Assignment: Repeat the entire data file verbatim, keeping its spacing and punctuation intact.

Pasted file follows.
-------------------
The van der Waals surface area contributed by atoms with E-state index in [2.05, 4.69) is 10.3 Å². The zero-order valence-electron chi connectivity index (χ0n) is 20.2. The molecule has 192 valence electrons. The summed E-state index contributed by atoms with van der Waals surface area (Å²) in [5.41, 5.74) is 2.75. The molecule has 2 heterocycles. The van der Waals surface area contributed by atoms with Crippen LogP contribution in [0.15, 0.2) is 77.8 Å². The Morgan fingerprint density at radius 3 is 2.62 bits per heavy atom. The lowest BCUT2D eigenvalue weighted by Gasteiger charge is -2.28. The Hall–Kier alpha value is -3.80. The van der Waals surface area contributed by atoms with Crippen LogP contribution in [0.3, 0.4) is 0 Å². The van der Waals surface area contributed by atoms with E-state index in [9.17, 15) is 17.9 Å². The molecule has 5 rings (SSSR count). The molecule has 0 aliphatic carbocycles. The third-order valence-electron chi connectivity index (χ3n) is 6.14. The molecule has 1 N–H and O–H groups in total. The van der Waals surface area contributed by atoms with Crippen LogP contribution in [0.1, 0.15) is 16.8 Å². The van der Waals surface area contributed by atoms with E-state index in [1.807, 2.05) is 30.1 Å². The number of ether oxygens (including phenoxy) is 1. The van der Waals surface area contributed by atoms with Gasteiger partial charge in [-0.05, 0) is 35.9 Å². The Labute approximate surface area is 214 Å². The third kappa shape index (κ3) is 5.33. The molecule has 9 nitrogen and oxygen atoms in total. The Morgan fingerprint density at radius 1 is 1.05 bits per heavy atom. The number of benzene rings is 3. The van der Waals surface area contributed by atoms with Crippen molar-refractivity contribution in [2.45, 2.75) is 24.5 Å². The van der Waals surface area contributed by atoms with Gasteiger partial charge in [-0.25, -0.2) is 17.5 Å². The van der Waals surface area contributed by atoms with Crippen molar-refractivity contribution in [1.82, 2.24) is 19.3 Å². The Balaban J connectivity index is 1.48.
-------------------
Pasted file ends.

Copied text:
The van der Waals surface area contributed by atoms with E-state index in [2.05, 4.69) is 10.3 Å². The zero-order valence-electron chi connectivity index (χ0n) is 20.2. The molecule has 192 valence electrons. The summed E-state index contributed by atoms with van der Waals surface area (Å²) in [5.41, 5.74) is 2.75. The molecule has 2 heterocycles. The van der Waals surface area contributed by atoms with Crippen LogP contribution in [0.15, 0.2) is 77.8 Å². The Morgan fingerprint density at radius 3 is 2.62 bits per heavy atom. The lowest BCUT2D eigenvalue weighted by Gasteiger charge is -2.28. The Hall–Kier alpha value is -3.80. The van der Waals surface area contributed by atoms with Crippen LogP contribution in [0.3, 0.4) is 0 Å². The van der Waals surface area contributed by atoms with E-state index in [9.17, 15) is 17.9 Å². The molecule has 5 rings (SSSR count). The molecule has 0 aliphatic carbocycles. The third-order valence-electron chi connectivity index (χ3n) is 6.14. The molecule has 1 N–H and O–H groups in total. The van der Waals surface area contributed by atoms with Crippen LogP contribution in [0.1, 0.15) is 16.8 Å². The van der Waals surface area contributed by atoms with E-state index in [1.807, 2.05) is 30.1 Å². The number of ether oxygens (including phenoxy) is 1. The van der Waals surface area contributed by atoms with Gasteiger partial charge in [-0.05, 0) is 35.9 Å². The Labute approximate surface area is 214 Å². The third kappa shape index (κ3) is 5.33. The molecule has 9 nitrogen and oxygen atoms in total. The Morgan fingerprint density at radius 1 is 1.05 bits per heavy atom. The number of benzene rings is 3. The van der Waals surface area contributed by atoms with Crippen molar-refractivity contribution in [2.45, 2.75) is 24.5 Å². The van der Waals surface area contributed by atoms with Gasteiger partial charge in [-0.25, -0.2) is 17.5 Å². The van der Waals surface area contributed by atoms with Crippen molar-refractivity contribution in [1.82, 2.24) is 19.3 Å². The Balaban J connectivity index is 1.48.